With respect to the grand Russian metropolis, the author makes the following observations :
“ Mosco has, during the last twenty years, tot only been much im. proved in the magnificence of its buildings, and the refinement of manners, but the taste and luxury of its inhabitants have also increased. The high price of all the necessaries of life, and the profusion of dainties, which, though formerly rather scarce in this great city, are now principally imported from foreign countries, formed a remarkable contralt with its state at the time aforementioned. Horticulture has within these few years been brought to fuch perfection that all kinds of vegetables and fruits are in fuperabundance ; being the only produftions of the country that are fold cheap, and which will probably become cheaper every year. The longest thoots of asparagus are pro. duced here in the midst of winter in hot-beds, and in such abundance that they are exported to St. Petersburgh. Farly fruit is neither scarce nor dear in Mosco ; it is not inferior to that of England; and in summer the most delicious species of cherries, apricors, peaches, pears, and apples, nay, even pine-apples, are sold at a reasonable price. All these improvements, made fince the year 1770, are chiefly the effects of persevering induitry. The numerous private orchards, kitchen-gardens, and hot houses lately established by the nobility and gentry, have contributed much to produce a great abundance of regetables. It deserves to be recorded here, that the late Prokop Akirrfievitih Demidof, counsellor of state, by his patriotic example, in im. pr.ing at his own expence many foreign species of fruit trees, and liberally beitowing the treasures of his gardens, has been principally instrumental in promoting this beneficial branch of indeftry: The inland provinces of Russia are also indebted to this beneficent man for introducing several useful Species of grain. But, alas ! his patriotic
spirit no longer animates the labours of the husbandman; his beautiful botanic garden, which I described in the year 1782, is now desolate; the scarce plants which he had procured at a great expence from England, and bequeathed to the University of Mosco, are scattered, infon i much that scarcely a vestige of his donation remains.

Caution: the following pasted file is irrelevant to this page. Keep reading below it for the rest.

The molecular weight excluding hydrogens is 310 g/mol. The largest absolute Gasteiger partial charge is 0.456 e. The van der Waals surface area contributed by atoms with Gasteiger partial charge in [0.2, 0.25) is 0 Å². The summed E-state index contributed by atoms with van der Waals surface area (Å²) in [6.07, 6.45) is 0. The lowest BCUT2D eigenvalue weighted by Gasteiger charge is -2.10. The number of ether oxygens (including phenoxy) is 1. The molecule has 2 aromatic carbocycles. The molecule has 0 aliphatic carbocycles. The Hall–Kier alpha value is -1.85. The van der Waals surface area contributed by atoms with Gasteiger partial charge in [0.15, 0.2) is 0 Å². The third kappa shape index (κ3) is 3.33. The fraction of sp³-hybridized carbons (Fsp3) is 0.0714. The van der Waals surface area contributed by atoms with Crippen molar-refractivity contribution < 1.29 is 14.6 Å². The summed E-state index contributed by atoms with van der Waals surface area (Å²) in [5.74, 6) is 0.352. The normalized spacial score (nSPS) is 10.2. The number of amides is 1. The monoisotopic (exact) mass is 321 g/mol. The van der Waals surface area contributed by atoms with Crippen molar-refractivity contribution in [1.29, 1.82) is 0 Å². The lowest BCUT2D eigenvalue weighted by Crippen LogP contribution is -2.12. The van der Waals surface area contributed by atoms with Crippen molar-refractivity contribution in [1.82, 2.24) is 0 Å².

“ Some German game-keepers have discovered truffles in the vici. nity of Mosco, and they are sold in the market through the whole fum. mer, in a fresh itate, and at a very moderate price.
“ Every object we behold in Mosco is, like the city itself, in a certain degree, of a gigantic appearance. Several palaces, in particulår, are of a vast size; they resemble castles, and are inhabited by hundreds of servants who are born in a state of vassalage. The Foundling Hospital is one of the most extensive charitable institutions in the world. Some of the country residences are planned and the architecture finished in a magnificent style; but the institution particularly deserving of notice is the new Asembly of the Nobility, which during winter is visited by at leait one thousand persons of both sexes, who appear at the balls, and masquerades, in very fuperb drefes. This is undoubtedly the most numerous private association of the kind, and their grand allembly-hall is one of the most spacious rooms in Europe.".
When speaking of the two villages Tolskoi and VasilefMaidan, situated on the road between the towns of Lukoyanof and Saranok, the author justly exclaims :
“ With great indignation I observed here in every direction the remains of large oak forefts in a desolate state, and producing only indifferent brushwood which grew out of the stumps of that magnifi." cent tree.
All the timber used for wheels, carts, and the implements of husbandry, is supplied by the oak; and even each gate of the most wretched farm-yard deltroys two of the thickest and straightest oaktrees, which the Russian boors cut down without hesitation, instead of reserving them for more important purposes. Wherever I turned my eyes, I discovered numbers of broad and thick oak planks (two of which only are usually split from the trunk of one tree) which every boor claims a right to fell and take to the neighbouring town for fale, and which are used for the flooring of dwelling-houses. On the whole road to Penfa we found in every place reason to complain of this un. pardonable walte of that noble tree,
~ In the whole government of Pensa beneficent nature has not byen parsimonious in bettowing luxuriant forests of oak; and I likewise observed on the banks of the rivulet Atina, and its collateral branches, several young foreits of oak belonging to noblemens' estates. These forests appeared to be in a flourishing itate, but planted too thick for the production of full-grown timber. They extend over 'dales and rising grounds to a great distance, and iinpart true pleasure to the pa. triotic observer. How mournful, on the contrary, is it to remark in many other places, especially in the vicinity of the Imperial do. pains, that the young ozkotrees have been cut down and the stumps